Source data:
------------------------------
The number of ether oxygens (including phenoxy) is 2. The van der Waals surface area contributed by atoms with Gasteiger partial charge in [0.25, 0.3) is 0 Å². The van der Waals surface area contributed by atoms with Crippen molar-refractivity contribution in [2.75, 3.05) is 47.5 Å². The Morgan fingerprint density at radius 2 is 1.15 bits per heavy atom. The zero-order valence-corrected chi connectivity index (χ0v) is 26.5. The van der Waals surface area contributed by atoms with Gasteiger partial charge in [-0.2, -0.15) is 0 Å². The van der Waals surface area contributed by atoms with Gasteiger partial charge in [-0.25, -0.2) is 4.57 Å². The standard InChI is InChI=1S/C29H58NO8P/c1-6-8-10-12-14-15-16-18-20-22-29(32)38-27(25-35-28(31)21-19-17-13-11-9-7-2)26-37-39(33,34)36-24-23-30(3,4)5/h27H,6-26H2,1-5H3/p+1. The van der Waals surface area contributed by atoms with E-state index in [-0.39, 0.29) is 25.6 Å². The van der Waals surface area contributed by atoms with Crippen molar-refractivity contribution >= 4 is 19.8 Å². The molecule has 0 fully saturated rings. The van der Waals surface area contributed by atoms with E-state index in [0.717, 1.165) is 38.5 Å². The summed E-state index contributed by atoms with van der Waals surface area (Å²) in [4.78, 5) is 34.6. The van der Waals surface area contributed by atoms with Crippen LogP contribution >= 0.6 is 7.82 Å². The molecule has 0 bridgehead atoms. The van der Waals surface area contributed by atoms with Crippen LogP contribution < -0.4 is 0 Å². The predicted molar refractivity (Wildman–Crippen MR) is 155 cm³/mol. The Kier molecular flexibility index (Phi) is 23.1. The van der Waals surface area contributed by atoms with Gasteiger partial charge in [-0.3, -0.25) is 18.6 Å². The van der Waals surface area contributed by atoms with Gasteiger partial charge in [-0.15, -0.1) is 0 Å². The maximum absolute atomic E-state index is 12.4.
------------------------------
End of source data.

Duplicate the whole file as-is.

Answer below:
The number of ether oxygens (including phenoxy) is 2. The van der Waals surface area contributed by atoms with Gasteiger partial charge in [0.25, 0.3) is 0 Å². The van der Waals surface area contributed by atoms with Crippen molar-refractivity contribution in [2.75, 3.05) is 47.5 Å². The Morgan fingerprint density at radius 2 is 1.15 bits per heavy atom. The zero-order valence-corrected chi connectivity index (χ0v) is 26.5. The van der Waals surface area contributed by atoms with Gasteiger partial charge in [-0.2, -0.15) is 0 Å². The van der Waals surface area contributed by atoms with Gasteiger partial charge in [-0.25, -0.2) is 4.57 Å². The standard InChI is InChI=1S/C29H58NO8P/c1-6-8-10-12-14-15-16-18-20-22-29(32)38-27(25-35-28(31)21-19-17-13-11-9-7-2)26-37-39(33,34)36-24-23-30(3,4)5/h27H,6-26H2,1-5H3/p+1. The van der Waals surface area contributed by atoms with E-state index in [-0.39, 0.29) is 25.6 Å². The van der Waals surface area contributed by atoms with Crippen molar-refractivity contribution >= 4 is 19.8 Å². The molecule has 0 fully saturated rings. The van der Waals surface area contributed by atoms with E-state index in [0.717, 1.165) is 38.5 Å². The summed E-state index contributed by atoms with van der Waals surface area (Å²) in [4.78, 5) is 34.6. The van der Waals surface area contributed by atoms with Crippen LogP contribution >= 0.6 is 7.82 Å². The molecule has 0 bridgehead atoms. The van der Waals surface area contributed by atoms with Crippen LogP contribution < -0.4 is 0 Å². The predicted molar refractivity (Wildman–Crippen MR) is 155 cm³/mol. The Kier molecular flexibility index (Phi) is 23.1. The van der Waals surface area contributed by atoms with Gasteiger partial charge in [-0.3, -0.25) is 18.6 Å². The van der Waals surface area contributed by atoms with Gasteiger partial charge in [-0.15, -0.1) is 0 Å². The maximum absolute atomic E-state index is 12.4.